Twitter – The one for instant news flashes, information and comments
If Facebook is for longer term business messages, then Twitter is your business mouthpiece to the world. Short, but real-time messages are sent out to all your followers (such as the release of new blog posts from your website, or current limited time offers) that express the personality of your organisation. Care should be taken here with what you send out, because if something goes viral and gets retweeted from one follower to another, you want it to benefit your business, not harm it! Twitter is all about global reach and follower interaction, so bear that in mind.
Instagram – The one for pretty pictures
Instagram is the place to go if you want to upload images, videos or storylines of your work or portfolio, so not everybody will see this as an important profile to maintain. But it’s worth remembering that visual messages are extremely compelling, so have a think about ways it could benefit you, as it is a massively popular platform. A shopfitting company would benefit from being being able to show off a newly completed turn-key project, a company that manufactures steel cabling could paint the company in a good light through the use of videos and storylines.
Pinterest – The search engine one for pictures and similar interests
The first thing you need to know about Pinterest is that it is actually a search engine. Why does this matter? Because if you are in a business that relies on being found by the general public, then this could be a great place for you to concentrate efforts on, especially if your competitors are overlooking it. This platform works by allowing users to find images that link to sites around the internet that they hold an interest in. So for a designer or restaurant, having a full and active presence here is going to lead to a lot of organic discovery amongst the Pinterest users. Especially if you label your pictures properly and add some well written content into the descriptions. Smaller than Facebook, but still with around 150 million active users, this site is great for discovery purposes, as well as for visually showing off a portfolio of work, or images of your business that you are proud of.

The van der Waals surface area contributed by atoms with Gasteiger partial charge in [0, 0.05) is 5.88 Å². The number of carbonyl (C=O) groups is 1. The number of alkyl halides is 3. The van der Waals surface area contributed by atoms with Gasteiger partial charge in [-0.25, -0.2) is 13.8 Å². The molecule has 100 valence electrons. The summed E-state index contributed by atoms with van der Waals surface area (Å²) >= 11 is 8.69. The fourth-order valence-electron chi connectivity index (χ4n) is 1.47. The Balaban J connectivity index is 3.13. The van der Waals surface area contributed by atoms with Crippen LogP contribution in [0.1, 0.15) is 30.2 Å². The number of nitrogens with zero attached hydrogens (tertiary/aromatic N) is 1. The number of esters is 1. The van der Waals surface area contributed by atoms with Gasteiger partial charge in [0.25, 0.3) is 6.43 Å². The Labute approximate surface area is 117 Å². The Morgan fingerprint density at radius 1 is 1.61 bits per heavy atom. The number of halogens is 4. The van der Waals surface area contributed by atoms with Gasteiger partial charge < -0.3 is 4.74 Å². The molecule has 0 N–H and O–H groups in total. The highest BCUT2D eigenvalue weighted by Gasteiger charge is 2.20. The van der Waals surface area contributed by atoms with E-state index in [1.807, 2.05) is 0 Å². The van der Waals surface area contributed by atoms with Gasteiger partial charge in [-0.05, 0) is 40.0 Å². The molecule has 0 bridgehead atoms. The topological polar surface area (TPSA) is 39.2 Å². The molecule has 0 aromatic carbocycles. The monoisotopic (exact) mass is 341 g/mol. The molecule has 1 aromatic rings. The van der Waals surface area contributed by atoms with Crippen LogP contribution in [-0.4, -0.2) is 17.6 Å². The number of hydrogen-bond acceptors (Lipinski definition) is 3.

The technology industry is notorious for quick changes, so don’t rely totally on just the one platform – ask yourself how you would manage if one of them started charging unaffordable prices for its services tomorrow, or even disappeared (such as Vine did) overnight. Shadowing somebody else that is successful in your field should also guide you as to what best practice seems to be, just don’t let yourself get bogged down in theory, as sometimes the best way is to just throw yourself into it and learn as you go along. Social media platforms are not going away and they are great levellers in the field, so they are worth the effort of exploiting.